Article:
- Do the thing you fear, and you'll gain power over it. This isn't just some hokey bullshit- it's backed by science. Chronic stress response to any given activity decreases markedly over time, to the point where your body will adapt and respond by flushing your body with hormones only at the precise moment you need it. (Lehrer) Cognitive behavioral treatment always involves confronting that which one fears to harness this precise response, and as you gain control over your fear and remain calm in the face of it, you literally force your subgenual anterior cingulate cortex into "hero mode", where you can become Sargent Fucking York at the drop of a hat and do insane, awesome shit for the fuck of it. This means get under that weight that scares the shit out of you, or more. If your mind's going to fuck with you, fuck with it right back. I like to call this "doing something to spite myself", but then, I've got a lot of George Constanza shit going on and love screaming "SERENITY NOW!" at the top of my lungs and doing all sorts of random shit out of spite. However you motivate yourself into doing something you fear, however, make it fucking happen. You'll benefit therefrom.
I realize that step 3 is by and large easier said than done, but it will be worth the effort. Here are a couple of methods for gettin' 'er dun, as a certain fat redneck poser would say:
Doesn't work with tits, but then, who cares? If you can touch them, they're real
1) Fake it til you make it. This adage exists for a reason- it works. By consciously focusing on being a badass, you will gradually force your subconscious mind to work with instead of against you. This can be done with something as simple as a change in posture. I'm not saying you should flare your lats and walk into the gym like the overly tan, air-lat douches that seem to populate New Jersey. Instead, I mean simply walking around, everywhere, making a conscious effort to keep your head up, chest full, and shoulders squared. Eventually, your mind will be tricked into confidence by your physiology. Other people (men in particular, since women notice far more nuance in body language than do men) will pick up on your aura of confidence and treat you like the confident person you're pretending to be. (Pease 27)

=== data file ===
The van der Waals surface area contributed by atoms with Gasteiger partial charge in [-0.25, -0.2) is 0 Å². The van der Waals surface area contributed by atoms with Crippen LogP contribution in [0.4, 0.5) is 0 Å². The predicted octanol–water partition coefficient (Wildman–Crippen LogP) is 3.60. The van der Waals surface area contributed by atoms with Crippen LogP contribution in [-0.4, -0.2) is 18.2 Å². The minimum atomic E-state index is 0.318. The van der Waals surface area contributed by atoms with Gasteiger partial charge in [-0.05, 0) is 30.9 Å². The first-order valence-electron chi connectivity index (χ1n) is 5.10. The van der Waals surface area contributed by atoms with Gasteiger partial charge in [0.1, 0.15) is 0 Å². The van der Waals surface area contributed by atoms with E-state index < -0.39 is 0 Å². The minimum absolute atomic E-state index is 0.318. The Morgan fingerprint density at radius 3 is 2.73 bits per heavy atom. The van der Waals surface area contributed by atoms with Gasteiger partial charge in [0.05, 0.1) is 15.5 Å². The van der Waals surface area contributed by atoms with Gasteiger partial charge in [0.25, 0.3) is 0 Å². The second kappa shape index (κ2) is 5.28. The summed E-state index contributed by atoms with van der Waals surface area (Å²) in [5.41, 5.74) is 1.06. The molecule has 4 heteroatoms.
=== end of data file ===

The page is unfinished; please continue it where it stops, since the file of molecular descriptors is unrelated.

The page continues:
2) Become more aggressive. Testosterone is positively correlated with aggression, helps to overcome the effects of fear, and fuels impulsiveness and physical strength.(Macrae) It's what makes great men what they are, and without aggression, we'd still be living in caves, afraid of everything and nibbling on bamboo shoots. To become more aggressive, all you really have to do is surround yourself with aggressive things. Some studies have shown that violent sports and other entertainments increase one's levels of aggression, and likewise exposure to other aggressive people increases aggression. (Flora 190) Thus, listening to metal/punk/hardcore, watching violent movies, and hanging out with people into the same shit will increase your levels of aggression and thereby make you far more immune to fear. If you're curious as to how aggressive you are, you can take this online quiz. If you're on the low side and are sucking in the gym, you might want to think about investing in test boosters, the Devil's Rejects, and the new Man Must Die cd.
The key to success is to "act as if it's impossible to fail"... and unless you're fucking fearless, you cannot attain success. (Van Fleet 53) This doesn't include temporary defeats and setbacks- we're talking wars. If the Viet Cong could manage to lose every fucking battle and still win the war, we can all hit 700 lb. squats.
Show no fear.
Link to Part 1, if you want a refresher: right here.
Flora, Stephen Ray. The Power of Reinforcement. New York: SUNY Press, 2004.
Lehrer, J. Under Pressure: The Search for a Stress Vaccine. Wired. October 2010.
Macrae, F. Say goodbye to fear of snakes and other phobias thanks to the new pill that gives courage. Daily Mail. 24 June 2010. http://www.dailymail.co.uk/sciencetech/article-1289011/Say-goodbye-fear-snakes-phobias-thanks-new-pill-gives-courage.html
Pease, Allen and Barbara. The Definitive Book of Body Language. New York: Bantam Dell, 2004.
Van Fleet, James K. Hidden Power: How To Unleash the Power of Your Subconscious Mind. Paramus: Prentice Hall, 1987.